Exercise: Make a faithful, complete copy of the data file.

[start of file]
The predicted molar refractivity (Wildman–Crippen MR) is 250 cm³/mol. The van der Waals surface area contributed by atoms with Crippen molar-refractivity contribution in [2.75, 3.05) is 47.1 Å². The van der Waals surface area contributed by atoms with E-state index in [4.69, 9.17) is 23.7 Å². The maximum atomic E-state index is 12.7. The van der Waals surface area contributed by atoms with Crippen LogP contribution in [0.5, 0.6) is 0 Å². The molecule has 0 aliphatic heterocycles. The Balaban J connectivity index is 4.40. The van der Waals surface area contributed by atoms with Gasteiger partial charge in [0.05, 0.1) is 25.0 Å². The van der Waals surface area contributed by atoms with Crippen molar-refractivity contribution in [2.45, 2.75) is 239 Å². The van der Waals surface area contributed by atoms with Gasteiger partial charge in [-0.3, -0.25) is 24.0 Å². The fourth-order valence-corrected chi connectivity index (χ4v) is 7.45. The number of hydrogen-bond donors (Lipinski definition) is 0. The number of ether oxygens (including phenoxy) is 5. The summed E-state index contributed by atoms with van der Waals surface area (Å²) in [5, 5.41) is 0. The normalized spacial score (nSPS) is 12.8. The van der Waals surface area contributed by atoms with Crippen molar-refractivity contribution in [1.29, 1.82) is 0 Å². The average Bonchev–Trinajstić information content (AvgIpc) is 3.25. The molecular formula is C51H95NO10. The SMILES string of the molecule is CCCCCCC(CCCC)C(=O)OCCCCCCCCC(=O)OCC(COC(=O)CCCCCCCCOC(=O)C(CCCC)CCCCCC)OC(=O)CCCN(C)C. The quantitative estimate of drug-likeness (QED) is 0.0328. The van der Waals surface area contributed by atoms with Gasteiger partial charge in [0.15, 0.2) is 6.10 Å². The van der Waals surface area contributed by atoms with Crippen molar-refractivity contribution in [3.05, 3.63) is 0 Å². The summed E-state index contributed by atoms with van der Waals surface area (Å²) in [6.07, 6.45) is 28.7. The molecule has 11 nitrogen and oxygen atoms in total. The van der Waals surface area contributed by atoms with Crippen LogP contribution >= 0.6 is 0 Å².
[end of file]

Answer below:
The predicted molar refractivity (Wildman–Crippen MR) is 250 cm³/mol. The van der Waals surface area contributed by atoms with Crippen molar-refractivity contribution in [2.75, 3.05) is 47.1 Å². The van der Waals surface area contributed by atoms with E-state index in [4.69, 9.17) is 23.7 Å². The maximum atomic E-state index is 12.7. The van der Waals surface area contributed by atoms with Crippen LogP contribution in [0.5, 0.6) is 0 Å². The molecule has 0 aliphatic heterocycles. The Balaban J connectivity index is 4.40. The van der Waals surface area contributed by atoms with Gasteiger partial charge in [0.05, 0.1) is 25.0 Å². The van der Waals surface area contributed by atoms with Crippen molar-refractivity contribution in [2.45, 2.75) is 239 Å². The van der Waals surface area contributed by atoms with Gasteiger partial charge in [-0.3, -0.25) is 24.0 Å². The fourth-order valence-corrected chi connectivity index (χ4v) is 7.45. The number of hydrogen-bond donors (Lipinski definition) is 0. The number of ether oxygens (including phenoxy) is 5. The summed E-state index contributed by atoms with van der Waals surface area (Å²) in [5, 5.41) is 0. The normalized spacial score (nSPS) is 12.8. The van der Waals surface area contributed by atoms with Crippen molar-refractivity contribution in [1.29, 1.82) is 0 Å². The average Bonchev–Trinajstić information content (AvgIpc) is 3.25. The molecular formula is C51H95NO10. The SMILES string of the molecule is CCCCCCC(CCCC)C(=O)OCCCCCCCCC(=O)OCC(COC(=O)CCCCCCCCOC(=O)C(CCCC)CCCCCC)OC(=O)CCCN(C)C. The quantitative estimate of drug-likeness (QED) is 0.0328. The van der Waals surface area contributed by atoms with Gasteiger partial charge in [0.15, 0.2) is 6.10 Å². The van der Waals surface area contributed by atoms with Crippen molar-refractivity contribution in [3.05, 3.63) is 0 Å². The summed E-state index contributed by atoms with van der Waals surface area (Å²) in [6.07, 6.45) is 28.7. The molecule has 11 nitrogen and oxygen atoms in total. The van der Waals surface area contributed by atoms with Crippen LogP contribution >= 0.6 is 0 Å².